Slip Stitch Strategy: Using Up Yarn Bits

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Slip Stitch Strategy: Using Up Yarn Bits
By Kristin Roach

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Often it’s those last 10 yards that are the hardest to find uses for. What the heck do you do with those? Thankfully there are many answers to that question! But today I am going to just focus on one: Slip Stitch Knitting!
Traditionally, fair isle work using up more yarn – so creating a complex color pattern can actually suck up more yardage than say just straight knitting. Well, fears be put to rest! You can have fancy color work and as much yardage as possible!
I love slip stitch knitting patterns for 2 reasons. {coffee cozy pattern above}
1. They use significantly less yarn than fair isle patterns because you do not have to carry the yarn along the back side of your knitting.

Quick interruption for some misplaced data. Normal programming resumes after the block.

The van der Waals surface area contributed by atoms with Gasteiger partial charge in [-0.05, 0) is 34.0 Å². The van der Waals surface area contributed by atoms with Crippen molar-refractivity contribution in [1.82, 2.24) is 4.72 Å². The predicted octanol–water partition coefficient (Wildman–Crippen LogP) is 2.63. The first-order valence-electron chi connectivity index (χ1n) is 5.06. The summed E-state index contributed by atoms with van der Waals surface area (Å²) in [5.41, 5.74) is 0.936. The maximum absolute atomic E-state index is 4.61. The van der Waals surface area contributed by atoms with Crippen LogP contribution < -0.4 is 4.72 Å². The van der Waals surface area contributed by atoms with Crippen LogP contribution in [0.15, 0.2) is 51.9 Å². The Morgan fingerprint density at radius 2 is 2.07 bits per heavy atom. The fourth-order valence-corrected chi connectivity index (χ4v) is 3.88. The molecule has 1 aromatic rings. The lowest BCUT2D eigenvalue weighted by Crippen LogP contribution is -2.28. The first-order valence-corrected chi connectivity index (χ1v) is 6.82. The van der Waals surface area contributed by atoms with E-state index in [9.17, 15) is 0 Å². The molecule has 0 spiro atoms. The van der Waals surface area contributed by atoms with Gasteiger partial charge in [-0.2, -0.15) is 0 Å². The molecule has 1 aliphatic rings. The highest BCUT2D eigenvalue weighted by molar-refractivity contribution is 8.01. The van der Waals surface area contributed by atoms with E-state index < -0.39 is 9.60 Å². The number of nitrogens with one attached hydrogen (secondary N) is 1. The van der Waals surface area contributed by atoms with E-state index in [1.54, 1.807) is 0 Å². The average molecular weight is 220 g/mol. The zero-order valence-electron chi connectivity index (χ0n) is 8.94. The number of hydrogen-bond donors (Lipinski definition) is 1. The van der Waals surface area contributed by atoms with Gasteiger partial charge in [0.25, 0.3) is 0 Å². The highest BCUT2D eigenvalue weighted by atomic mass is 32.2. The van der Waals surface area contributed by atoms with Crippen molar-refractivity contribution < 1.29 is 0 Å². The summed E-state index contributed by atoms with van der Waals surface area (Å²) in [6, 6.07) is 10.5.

2. You only work one color each row.
So working in the round means you just drop the color at the end of the row and pick it up again when you need it again. Soooo nice.
It does make a tighter fabric. It also uses more yarn than straight knitting. And you can not slip a color more than two rows without the fabric starting to pucker.
The first slip stitch pattern I ever used was the dish cloth from Mason-Dixon Knitting: The Curious Knitters’ Guide. I love that book and I have made that dish cloth a million times over.
A Treasury of Knitting Patterns by Barbara Walker has a great collection of slip stitch patterns. has a great article on slip stitch knitting and even two example patterns. The author also links up to a few of her favorite books on the topic.
I have been having so much fun knitting up a slip stitching storm lately, so expect some new knitting patterns next month :) I’m excited about it and I know you will like them as much as I do!
To finish reading Slip Stitch Strategy and for the Tea Pot Cozy pattern head on over to Craft Leftovers. We are also excited to announce that Kristin Roach will be guest blogging here on CRAFT all next week!
About the Author:
Kristin Roach of Craft Leftovers teaches fiber art classes full time, while also hosting the local Sewing Rebellion. You can find her current class schedules, free patterns, and links to all her online projects at

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